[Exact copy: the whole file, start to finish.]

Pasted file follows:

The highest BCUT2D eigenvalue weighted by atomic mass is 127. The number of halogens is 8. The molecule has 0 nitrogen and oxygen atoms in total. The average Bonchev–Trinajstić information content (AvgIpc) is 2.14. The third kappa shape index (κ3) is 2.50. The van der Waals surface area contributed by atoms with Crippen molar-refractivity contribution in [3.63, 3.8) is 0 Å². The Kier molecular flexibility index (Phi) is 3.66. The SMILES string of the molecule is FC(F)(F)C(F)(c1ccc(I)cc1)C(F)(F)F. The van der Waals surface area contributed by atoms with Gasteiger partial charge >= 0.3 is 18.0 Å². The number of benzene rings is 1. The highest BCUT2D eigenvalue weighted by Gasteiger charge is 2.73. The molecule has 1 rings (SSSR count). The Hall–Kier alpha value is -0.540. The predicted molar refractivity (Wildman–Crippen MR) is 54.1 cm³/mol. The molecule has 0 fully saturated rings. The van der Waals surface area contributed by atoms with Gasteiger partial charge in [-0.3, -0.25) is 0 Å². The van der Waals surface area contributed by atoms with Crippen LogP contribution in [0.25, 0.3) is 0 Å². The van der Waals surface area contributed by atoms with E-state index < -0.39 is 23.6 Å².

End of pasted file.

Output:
The highest BCUT2D eigenvalue weighted by atomic mass is 127. The number of halogens is 8. The molecule has 0 nitrogen and oxygen atoms in total. The average Bonchev–Trinajstić information content (AvgIpc) is 2.14. The third kappa shape index (κ3) is 2.50. The van der Waals surface area contributed by atoms with Crippen molar-refractivity contribution in [3.63, 3.8) is 0 Å². The Kier molecular flexibility index (Phi) is 3.66. The SMILES string of the molecule is FC(F)(F)C(F)(c1ccc(I)cc1)C(F)(F)F. The van der Waals surface area contributed by atoms with Gasteiger partial charge >= 0.3 is 18.0 Å². The number of benzene rings is 1. The highest BCUT2D eigenvalue weighted by Gasteiger charge is 2.73. The molecule has 1 rings (SSSR count). The Hall–Kier alpha value is -0.540. The predicted molar refractivity (Wildman–Crippen MR) is 54.1 cm³/mol. The molecule has 0 fully saturated rings. The van der Waals surface area contributed by atoms with Gasteiger partial charge in [-0.3, -0.25) is 0 Å². The van der Waals surface area contributed by atoms with Crippen LogP contribution in [0.25, 0.3) is 0 Å². The van der Waals surface area contributed by atoms with E-state index < -0.39 is 23.6 Å².